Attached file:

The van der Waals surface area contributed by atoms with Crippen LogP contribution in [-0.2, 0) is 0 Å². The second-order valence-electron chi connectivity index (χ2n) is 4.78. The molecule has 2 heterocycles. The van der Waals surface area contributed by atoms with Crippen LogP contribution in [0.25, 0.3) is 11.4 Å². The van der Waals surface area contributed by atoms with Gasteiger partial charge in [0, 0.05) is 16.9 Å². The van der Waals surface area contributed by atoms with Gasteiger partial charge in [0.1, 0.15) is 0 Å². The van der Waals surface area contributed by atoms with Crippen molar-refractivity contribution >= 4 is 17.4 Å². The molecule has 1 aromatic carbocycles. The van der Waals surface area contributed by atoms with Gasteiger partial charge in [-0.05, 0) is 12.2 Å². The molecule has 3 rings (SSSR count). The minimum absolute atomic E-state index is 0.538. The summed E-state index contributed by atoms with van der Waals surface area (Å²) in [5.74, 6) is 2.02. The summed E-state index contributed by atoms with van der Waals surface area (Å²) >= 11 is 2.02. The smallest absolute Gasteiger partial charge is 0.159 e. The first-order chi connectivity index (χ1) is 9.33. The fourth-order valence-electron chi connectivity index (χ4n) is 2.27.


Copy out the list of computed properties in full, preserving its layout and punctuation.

The van der Waals surface area contributed by atoms with Crippen LogP contribution in [-0.2, 0) is 0 Å². The second-order valence-electron chi connectivity index (χ2n) is 4.78. The molecule has 2 heterocycles. The van der Waals surface area contributed by atoms with Crippen LogP contribution in [0.25, 0.3) is 11.4 Å². The van der Waals surface area contributed by atoms with Gasteiger partial charge in [0, 0.05) is 16.9 Å². The van der Waals surface area contributed by atoms with Gasteiger partial charge in [0.1, 0.15) is 0 Å². The van der Waals surface area contributed by atoms with Crippen molar-refractivity contribution >= 4 is 17.4 Å². The molecule has 1 aromatic carbocycles. The van der Waals surface area contributed by atoms with Gasteiger partial charge in [-0.05, 0) is 12.2 Å². The molecule has 3 rings (SSSR count). The minimum absolute atomic E-state index is 0.538. The summed E-state index contributed by atoms with van der Waals surface area (Å²) in [5.74, 6) is 2.02. The summed E-state index contributed by atoms with van der Waals surface area (Å²) >= 11 is 2.02. The smallest absolute Gasteiger partial charge is 0.159 e. The first-order chi connectivity index (χ1) is 9.33. The fourth-order valence-electron chi connectivity index (χ4n) is 2.27.